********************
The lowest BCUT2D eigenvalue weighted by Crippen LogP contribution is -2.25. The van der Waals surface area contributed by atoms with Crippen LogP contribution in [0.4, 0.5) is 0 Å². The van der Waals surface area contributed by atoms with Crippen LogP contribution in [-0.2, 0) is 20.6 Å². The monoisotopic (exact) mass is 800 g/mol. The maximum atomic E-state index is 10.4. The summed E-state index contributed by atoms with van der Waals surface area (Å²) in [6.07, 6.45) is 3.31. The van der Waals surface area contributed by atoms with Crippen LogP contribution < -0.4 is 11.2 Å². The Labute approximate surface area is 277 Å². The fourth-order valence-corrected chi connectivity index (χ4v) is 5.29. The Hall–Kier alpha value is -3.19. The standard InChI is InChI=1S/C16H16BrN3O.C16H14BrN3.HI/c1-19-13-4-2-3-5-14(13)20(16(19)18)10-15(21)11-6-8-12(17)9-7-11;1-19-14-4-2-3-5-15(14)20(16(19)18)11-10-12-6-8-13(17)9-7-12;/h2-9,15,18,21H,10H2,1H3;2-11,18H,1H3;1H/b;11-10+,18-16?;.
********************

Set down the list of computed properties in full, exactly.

The lowest BCUT2D eigenvalue weighted by Crippen LogP contribution is -2.25. The van der Waals surface area contributed by atoms with Crippen LogP contribution in [0.4, 0.5) is 0 Å². The van der Waals surface area contributed by atoms with Crippen LogP contribution in [-0.2, 0) is 20.6 Å². The monoisotopic (exact) mass is 800 g/mol. The maximum atomic E-state index is 10.4. The summed E-state index contributed by atoms with van der Waals surface area (Å²) in [6.07, 6.45) is 3.31. The van der Waals surface area contributed by atoms with Crippen LogP contribution < -0.4 is 11.2 Å². The Labute approximate surface area is 277 Å². The fourth-order valence-corrected chi connectivity index (χ4v) is 5.29. The Hall–Kier alpha value is -3.19. The standard InChI is InChI=1S/C16H16BrN3O.C16H14BrN3.HI/c1-19-13-4-2-3-5-14(13)20(16(19)18)10-15(21)11-6-8-12(17)9-7-11;1-19-14-4-2-3-5-15(14)20(16(19)18)11-10-12-6-8-13(17)9-7-12;/h2-9,15,18,21H,10H2,1H3;2-11,18H,1H3;1H/b;11-10+,18-16?;.